Palazzo dei Camerlenghi, at the foot of the Rialto Bridge, home to the city’s treasury, a prison and a funny warning

This story contains a strong dose of light-hearted humour at the bottom of which, however, lies a sinister warning. We are in Venice, after all, where every artefact hides an intrigue, a secret, a mystery. So make yourself comfortable and uncork a bottle of Masottina's Spumante Rosè Extra Dry, because this story will make you laugh. And you may well laugh, but at your own risk. On the north side of the Rialto Bridge, in the sestiere of San Polo, Palazzo dei Camerlenghi is a Renaissance-style building erected in 1525 to host the city’s treasury: the “camerlenghi” were akin to today’s finance ministers, entrusted with the delicate task of supervising the activities of revenue collection and distribution. The building is three storeys high and, originally, the ground floor was used as a prison, for the custody of all who were found guilty of tax evasion. This was a strategy aimed at making an example of the prisoners, transforming them into living warnings, as all passers-by were able to see the prisoners of the Fondamenta de la Preson behind bars, and understand what fate awaited those who didn’t abide by the laws of La Serenissima. The most particular feature of Palazzo dei Camerlenghi is its floor plan, which gives it its charming sinuous shape: as it stands immediately next to the Rialto Bridge, its five facades follow the curves of the Canal Grande. At the end of his mandate, it was customary for each magistrate to bequeath the palace a religious-themed painting.

This way, the palace came to acquire a vast art collection, which was lost and subsequently returned to the city of Venice in 1919 (today, the artworks are preserved in the Galleria dell'Accademia and the Giorgio Cini Foundation). Speaking of art, the decorative stone reliefs carved near the entrance of the palace connect its history - and its legend - to that of the Rialto Bridge.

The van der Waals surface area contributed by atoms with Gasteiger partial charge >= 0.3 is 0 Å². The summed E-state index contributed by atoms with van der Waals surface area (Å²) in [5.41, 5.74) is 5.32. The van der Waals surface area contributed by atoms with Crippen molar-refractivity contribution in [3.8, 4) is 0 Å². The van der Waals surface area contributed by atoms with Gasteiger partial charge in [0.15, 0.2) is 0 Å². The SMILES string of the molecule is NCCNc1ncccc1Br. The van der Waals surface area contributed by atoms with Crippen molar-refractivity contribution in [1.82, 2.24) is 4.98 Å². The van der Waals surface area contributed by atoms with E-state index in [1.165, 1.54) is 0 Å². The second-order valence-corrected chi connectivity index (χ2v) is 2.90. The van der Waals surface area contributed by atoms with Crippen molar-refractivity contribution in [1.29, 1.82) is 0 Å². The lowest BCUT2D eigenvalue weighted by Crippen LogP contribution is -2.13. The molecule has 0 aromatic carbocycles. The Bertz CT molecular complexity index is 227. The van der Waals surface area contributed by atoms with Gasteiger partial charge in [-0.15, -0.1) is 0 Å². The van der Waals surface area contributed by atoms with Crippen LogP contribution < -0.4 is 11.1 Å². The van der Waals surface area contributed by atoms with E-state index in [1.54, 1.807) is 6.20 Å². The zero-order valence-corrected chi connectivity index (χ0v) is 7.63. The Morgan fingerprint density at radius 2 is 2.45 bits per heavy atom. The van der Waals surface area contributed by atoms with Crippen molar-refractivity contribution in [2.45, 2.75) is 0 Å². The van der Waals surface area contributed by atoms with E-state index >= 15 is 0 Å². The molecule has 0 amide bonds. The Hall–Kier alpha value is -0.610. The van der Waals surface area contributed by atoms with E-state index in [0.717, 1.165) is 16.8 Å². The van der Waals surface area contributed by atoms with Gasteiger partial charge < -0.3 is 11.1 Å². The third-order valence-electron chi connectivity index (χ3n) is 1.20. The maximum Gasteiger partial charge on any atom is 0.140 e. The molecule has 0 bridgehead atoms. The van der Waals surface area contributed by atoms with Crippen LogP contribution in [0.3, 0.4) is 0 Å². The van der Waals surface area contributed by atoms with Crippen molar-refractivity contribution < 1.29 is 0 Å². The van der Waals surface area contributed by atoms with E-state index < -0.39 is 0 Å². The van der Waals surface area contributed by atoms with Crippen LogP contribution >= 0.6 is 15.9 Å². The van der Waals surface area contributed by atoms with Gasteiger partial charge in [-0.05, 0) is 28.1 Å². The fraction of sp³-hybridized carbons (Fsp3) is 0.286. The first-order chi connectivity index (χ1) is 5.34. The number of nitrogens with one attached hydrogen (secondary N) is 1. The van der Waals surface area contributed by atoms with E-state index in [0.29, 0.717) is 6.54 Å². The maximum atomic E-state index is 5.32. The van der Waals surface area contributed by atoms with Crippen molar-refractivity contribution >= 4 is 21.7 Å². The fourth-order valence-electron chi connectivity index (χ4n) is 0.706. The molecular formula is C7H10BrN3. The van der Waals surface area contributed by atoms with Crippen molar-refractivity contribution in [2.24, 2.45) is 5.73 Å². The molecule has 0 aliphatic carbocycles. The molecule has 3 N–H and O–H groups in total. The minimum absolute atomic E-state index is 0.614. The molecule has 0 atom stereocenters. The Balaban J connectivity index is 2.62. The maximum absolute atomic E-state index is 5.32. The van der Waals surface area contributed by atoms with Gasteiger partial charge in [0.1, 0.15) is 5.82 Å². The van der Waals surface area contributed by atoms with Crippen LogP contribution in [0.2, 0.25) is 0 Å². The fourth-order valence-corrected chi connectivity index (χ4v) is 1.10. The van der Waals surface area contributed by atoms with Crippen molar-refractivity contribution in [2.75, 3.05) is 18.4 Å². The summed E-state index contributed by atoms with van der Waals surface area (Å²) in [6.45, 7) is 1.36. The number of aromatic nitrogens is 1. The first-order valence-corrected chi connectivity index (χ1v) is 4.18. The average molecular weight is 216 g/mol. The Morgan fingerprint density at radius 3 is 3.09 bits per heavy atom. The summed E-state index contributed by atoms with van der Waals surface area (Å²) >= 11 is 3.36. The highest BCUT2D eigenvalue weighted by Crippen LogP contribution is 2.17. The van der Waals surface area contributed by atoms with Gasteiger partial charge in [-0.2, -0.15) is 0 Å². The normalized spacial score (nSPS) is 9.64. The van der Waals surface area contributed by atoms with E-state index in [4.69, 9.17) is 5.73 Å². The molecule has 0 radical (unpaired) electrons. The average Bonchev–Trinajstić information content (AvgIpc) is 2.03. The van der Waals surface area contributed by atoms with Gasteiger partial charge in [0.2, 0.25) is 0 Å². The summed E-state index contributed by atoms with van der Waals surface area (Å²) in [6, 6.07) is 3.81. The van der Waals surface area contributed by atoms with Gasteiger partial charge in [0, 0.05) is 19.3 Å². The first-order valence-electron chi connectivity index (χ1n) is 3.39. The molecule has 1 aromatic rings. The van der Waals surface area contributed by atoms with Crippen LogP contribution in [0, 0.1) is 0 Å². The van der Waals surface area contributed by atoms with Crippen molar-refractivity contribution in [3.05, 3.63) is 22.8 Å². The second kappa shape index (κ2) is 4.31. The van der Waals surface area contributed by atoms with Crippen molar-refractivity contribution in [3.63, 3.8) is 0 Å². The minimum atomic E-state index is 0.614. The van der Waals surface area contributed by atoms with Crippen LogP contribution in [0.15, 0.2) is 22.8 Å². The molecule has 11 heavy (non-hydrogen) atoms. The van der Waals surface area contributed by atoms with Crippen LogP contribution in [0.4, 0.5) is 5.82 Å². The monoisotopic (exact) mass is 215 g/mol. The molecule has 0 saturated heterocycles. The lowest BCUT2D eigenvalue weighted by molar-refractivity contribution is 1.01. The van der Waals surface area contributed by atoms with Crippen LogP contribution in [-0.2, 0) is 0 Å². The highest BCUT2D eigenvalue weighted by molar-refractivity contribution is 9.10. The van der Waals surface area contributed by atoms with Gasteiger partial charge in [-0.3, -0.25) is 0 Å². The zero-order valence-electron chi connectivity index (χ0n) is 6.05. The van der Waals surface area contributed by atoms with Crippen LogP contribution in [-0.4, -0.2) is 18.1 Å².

The city’s most iconic landmark, a picture-perfect site which inspired generations of artists and lovers, the Rialto Bridge had troubled and complex beginnings, which stalled the structure’s completion for several decades. Originally, it was meant to be a simple passage-way resting on poles; in the year 1250 it was replaced by a wooden structure which, however, collapsed many times in the subsequent years. Thus, in the early sixteenth century it was decided to rebuild the bridge in stone, and a competition to select the best design was soon announced. Nevertheless, it took almost forty years to choose the best project and carry out the work. In the three-year period 1588-91, Rialto was finally completed by architect Antonio da Ponte, but by then more than one generation of Venetians had given up on the hope of ever seeing it completed. The never ending work on the bridge became a running joke among the residents of La Serenissima, and we find a curious documentation of such ridicule in two of the reliefs of the facade of the Palazzo dei Camerlenghi. In the reliefs we see to small figurines: a man with a bizarre excrescence between his legs and a woman with flames blazing between her thighs. They portray, according to popular wisdom, a venetian woman, known to have joked “they will finish the bridge the day my vagina catches fire”, and the man who replied “they will finish the bridge when my penis grows a nail”. Once the structure was finally completed, La Serenissima had a surprise in store for the two cheeky jokesters, their irreverence is forever immortalized on the building born to remind everyone what happens to those who disrespect the city of Venice.